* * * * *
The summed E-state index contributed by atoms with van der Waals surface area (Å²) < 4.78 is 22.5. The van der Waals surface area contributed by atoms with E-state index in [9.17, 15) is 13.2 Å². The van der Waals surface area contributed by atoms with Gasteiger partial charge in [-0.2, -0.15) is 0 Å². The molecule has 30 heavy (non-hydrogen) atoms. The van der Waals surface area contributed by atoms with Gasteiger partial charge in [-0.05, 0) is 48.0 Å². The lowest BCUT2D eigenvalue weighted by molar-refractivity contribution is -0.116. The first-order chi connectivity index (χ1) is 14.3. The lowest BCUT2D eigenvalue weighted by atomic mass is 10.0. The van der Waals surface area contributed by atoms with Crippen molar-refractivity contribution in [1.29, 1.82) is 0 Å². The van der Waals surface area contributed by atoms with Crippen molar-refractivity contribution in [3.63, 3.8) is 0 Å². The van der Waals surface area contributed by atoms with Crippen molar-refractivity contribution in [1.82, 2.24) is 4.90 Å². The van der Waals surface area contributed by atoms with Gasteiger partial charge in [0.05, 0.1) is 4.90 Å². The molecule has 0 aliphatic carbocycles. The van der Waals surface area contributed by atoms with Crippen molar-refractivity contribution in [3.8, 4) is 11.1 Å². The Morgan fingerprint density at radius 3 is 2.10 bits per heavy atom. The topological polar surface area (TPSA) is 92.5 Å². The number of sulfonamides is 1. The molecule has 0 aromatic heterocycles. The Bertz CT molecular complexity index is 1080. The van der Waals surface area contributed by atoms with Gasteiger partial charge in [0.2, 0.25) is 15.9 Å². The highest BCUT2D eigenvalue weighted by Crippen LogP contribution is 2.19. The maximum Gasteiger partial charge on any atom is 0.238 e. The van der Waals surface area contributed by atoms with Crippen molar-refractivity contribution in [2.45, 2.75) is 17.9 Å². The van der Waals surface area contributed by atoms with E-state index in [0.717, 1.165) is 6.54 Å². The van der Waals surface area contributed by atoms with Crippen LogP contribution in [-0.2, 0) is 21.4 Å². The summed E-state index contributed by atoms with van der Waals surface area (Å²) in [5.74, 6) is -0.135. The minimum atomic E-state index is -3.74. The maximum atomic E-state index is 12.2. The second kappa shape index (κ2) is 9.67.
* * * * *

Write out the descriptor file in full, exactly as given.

The summed E-state index contributed by atoms with van der Waals surface area (Å²) < 4.78 is 22.5. The van der Waals surface area contributed by atoms with E-state index in [9.17, 15) is 13.2 Å². The van der Waals surface area contributed by atoms with Gasteiger partial charge in [-0.2, -0.15) is 0 Å². The molecule has 30 heavy (non-hydrogen) atoms. The van der Waals surface area contributed by atoms with Gasteiger partial charge in [-0.05, 0) is 48.0 Å². The lowest BCUT2D eigenvalue weighted by molar-refractivity contribution is -0.116. The first-order chi connectivity index (χ1) is 14.3. The lowest BCUT2D eigenvalue weighted by atomic mass is 10.0. The van der Waals surface area contributed by atoms with Crippen molar-refractivity contribution in [1.29, 1.82) is 0 Å². The van der Waals surface area contributed by atoms with Crippen molar-refractivity contribution in [3.63, 3.8) is 0 Å². The van der Waals surface area contributed by atoms with Crippen molar-refractivity contribution in [1.82, 2.24) is 4.90 Å². The van der Waals surface area contributed by atoms with Gasteiger partial charge in [0.05, 0.1) is 4.90 Å². The molecule has 0 aliphatic carbocycles. The van der Waals surface area contributed by atoms with Crippen molar-refractivity contribution in [3.8, 4) is 11.1 Å². The Morgan fingerprint density at radius 3 is 2.10 bits per heavy atom. The topological polar surface area (TPSA) is 92.5 Å². The number of sulfonamides is 1. The molecule has 0 aromatic heterocycles. The Bertz CT molecular complexity index is 1080. The van der Waals surface area contributed by atoms with Gasteiger partial charge in [0.2, 0.25) is 15.9 Å². The highest BCUT2D eigenvalue weighted by Crippen LogP contribution is 2.19. The maximum Gasteiger partial charge on any atom is 0.238 e. The van der Waals surface area contributed by atoms with Crippen molar-refractivity contribution in [2.45, 2.75) is 17.9 Å². The van der Waals surface area contributed by atoms with E-state index in [0.717, 1.165) is 6.54 Å². The van der Waals surface area contributed by atoms with Crippen LogP contribution in [-0.2, 0) is 21.4 Å². The summed E-state index contributed by atoms with van der Waals surface area (Å²) in [5.74, 6) is -0.135. The minimum atomic E-state index is -3.74. The maximum atomic E-state index is 12.2. The second kappa shape index (κ2) is 9.67.